SC: Well, In 2011, I went to work with ESET, which combined several things I was interested in: the ability to do research in a company that had a very good reputation in the industry and had a strong commitment to educating the market, and the community and consumers, around security. Today I have a team of five researchers, and we study the threat landscape. That research informs a number of aspects of ESET’s role and participation in the channel.
On numerous occasions I’ve gotten to speak to organizations that are MSP customers. ESET’s approach to the channel is collaborative. We like to educate the channel where we can around issues of security. Clearly with the shift toward the MSP model, partners are now being looked to by their customers as a source of security knowledge and expertise, and we’ve helped foster that in the MSP community. I’ve been to talk to groups of lawyers, of accountants, of dentists, and so on. Then my team provides a watching brief around new threats. We write about things on WeLiveSecurity.com, which is technically an ESET property, but it’s really a place where ESET researchers publish. All the ESET research in terms of things like reverse engineering of malware, honeypots and other botnet tracking activities, etc. My group passes that through to the public.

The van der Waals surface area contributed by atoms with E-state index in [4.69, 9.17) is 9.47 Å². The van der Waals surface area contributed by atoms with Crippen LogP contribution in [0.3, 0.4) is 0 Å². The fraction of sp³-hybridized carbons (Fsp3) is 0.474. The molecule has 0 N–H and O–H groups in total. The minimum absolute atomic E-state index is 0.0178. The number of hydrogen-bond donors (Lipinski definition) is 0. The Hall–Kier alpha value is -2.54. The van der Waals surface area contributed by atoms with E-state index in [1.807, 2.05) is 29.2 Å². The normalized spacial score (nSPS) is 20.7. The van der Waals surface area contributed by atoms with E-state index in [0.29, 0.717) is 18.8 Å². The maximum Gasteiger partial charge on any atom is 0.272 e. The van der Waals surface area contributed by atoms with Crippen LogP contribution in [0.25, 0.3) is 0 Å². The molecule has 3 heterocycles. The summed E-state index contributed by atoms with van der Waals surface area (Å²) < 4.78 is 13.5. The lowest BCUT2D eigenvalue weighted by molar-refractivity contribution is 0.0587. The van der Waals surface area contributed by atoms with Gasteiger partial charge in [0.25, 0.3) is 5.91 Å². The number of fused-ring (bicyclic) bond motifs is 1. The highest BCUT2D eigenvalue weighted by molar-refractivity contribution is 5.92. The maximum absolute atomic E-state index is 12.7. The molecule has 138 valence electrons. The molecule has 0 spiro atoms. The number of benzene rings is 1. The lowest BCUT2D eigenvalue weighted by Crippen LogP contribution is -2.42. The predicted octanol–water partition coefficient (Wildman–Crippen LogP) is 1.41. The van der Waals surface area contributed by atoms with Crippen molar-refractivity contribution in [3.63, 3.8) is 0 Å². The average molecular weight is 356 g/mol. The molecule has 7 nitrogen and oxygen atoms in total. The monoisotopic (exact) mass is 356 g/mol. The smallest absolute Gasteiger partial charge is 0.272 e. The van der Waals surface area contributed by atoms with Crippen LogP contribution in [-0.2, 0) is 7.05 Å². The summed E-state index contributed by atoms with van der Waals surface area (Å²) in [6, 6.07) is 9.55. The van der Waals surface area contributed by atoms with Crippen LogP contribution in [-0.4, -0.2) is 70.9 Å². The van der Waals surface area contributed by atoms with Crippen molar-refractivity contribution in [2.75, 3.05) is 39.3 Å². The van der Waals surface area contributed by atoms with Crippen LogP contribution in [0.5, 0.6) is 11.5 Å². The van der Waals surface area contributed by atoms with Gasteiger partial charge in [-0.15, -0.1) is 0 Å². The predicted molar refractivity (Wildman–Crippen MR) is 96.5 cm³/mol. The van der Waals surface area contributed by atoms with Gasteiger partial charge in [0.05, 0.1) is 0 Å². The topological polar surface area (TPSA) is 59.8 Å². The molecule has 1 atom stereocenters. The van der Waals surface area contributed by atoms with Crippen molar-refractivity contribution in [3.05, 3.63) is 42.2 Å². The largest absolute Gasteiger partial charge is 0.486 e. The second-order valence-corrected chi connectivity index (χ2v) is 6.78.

CF: The number of threats that come across your research on a daily basis has to be almost inconceivable. How do you sift through them to determine which you need to flag?
SC: We apply also what someone on my team calls the Who Cares-O-Meter. If it’s consumer- or business-targeted, why should the victim care? And what is the implication of this? Frankly, a lot of the malicious code emerges in other parts of the world before we see it in America. For example, a year ago there was the malware that was used to turn off power in Ukraine. We didn’t have to apply too big of a Who Cares-O-Meter there, but there were still people wondering why, if it happened in Ukraine, we were talking about it. So we explain things like that all the way down through the tracking of malware statistics.
CF: Today, it feels like the cybersecurity conversation is heavily rotated toward educating careless users, but your consultancy InfoSec Labs did awareness testing back in 1996.